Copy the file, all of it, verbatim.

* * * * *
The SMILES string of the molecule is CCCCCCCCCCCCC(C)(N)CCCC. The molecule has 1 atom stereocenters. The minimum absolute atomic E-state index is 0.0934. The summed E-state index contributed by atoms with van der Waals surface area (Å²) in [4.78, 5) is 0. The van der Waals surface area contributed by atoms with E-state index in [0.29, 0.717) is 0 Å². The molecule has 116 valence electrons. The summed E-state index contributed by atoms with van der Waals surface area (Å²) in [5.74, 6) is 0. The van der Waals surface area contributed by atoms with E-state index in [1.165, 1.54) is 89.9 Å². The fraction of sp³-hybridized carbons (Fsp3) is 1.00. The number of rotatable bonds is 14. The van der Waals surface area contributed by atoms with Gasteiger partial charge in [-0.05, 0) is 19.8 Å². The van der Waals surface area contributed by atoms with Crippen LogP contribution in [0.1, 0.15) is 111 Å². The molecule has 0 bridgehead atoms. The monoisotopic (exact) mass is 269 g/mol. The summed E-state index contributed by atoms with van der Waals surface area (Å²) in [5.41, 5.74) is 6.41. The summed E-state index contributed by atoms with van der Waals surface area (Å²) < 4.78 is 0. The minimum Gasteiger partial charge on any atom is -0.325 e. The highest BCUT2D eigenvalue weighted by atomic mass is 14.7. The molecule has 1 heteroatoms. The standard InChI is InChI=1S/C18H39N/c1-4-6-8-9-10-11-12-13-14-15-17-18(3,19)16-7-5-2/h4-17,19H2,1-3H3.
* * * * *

The SMILES string of the molecule is CCCCCCCCCCCCC(C)(N)CCCC. The molecule has 1 atom stereocenters. The minimum absolute atomic E-state index is 0.0934. The summed E-state index contributed by atoms with van der Waals surface area (Å²) in [4.78, 5) is 0. The van der Waals surface area contributed by atoms with E-state index in [0.29, 0.717) is 0 Å². The molecule has 116 valence electrons. The summed E-state index contributed by atoms with van der Waals surface area (Å²) in [5.74, 6) is 0. The van der Waals surface area contributed by atoms with E-state index in [1.165, 1.54) is 89.9 Å². The fraction of sp³-hybridized carbons (Fsp3) is 1.00. The number of rotatable bonds is 14. The van der Waals surface area contributed by atoms with Gasteiger partial charge in [-0.05, 0) is 19.8 Å². The van der Waals surface area contributed by atoms with Crippen LogP contribution in [0.1, 0.15) is 111 Å². The molecule has 0 bridgehead atoms. The monoisotopic (exact) mass is 269 g/mol. The summed E-state index contributed by atoms with van der Waals surface area (Å²) in [5.41, 5.74) is 6.41. The summed E-state index contributed by atoms with van der Waals surface area (Å²) < 4.78 is 0. The minimum Gasteiger partial charge on any atom is -0.325 e. The highest BCUT2D eigenvalue weighted by atomic mass is 14.7. The molecule has 1 heteroatoms. The standard InChI is InChI=1S/C18H39N/c1-4-6-8-9-10-11-12-13-14-15-17-18(3,19)16-7-5-2/h4-17,19H2,1-3H3.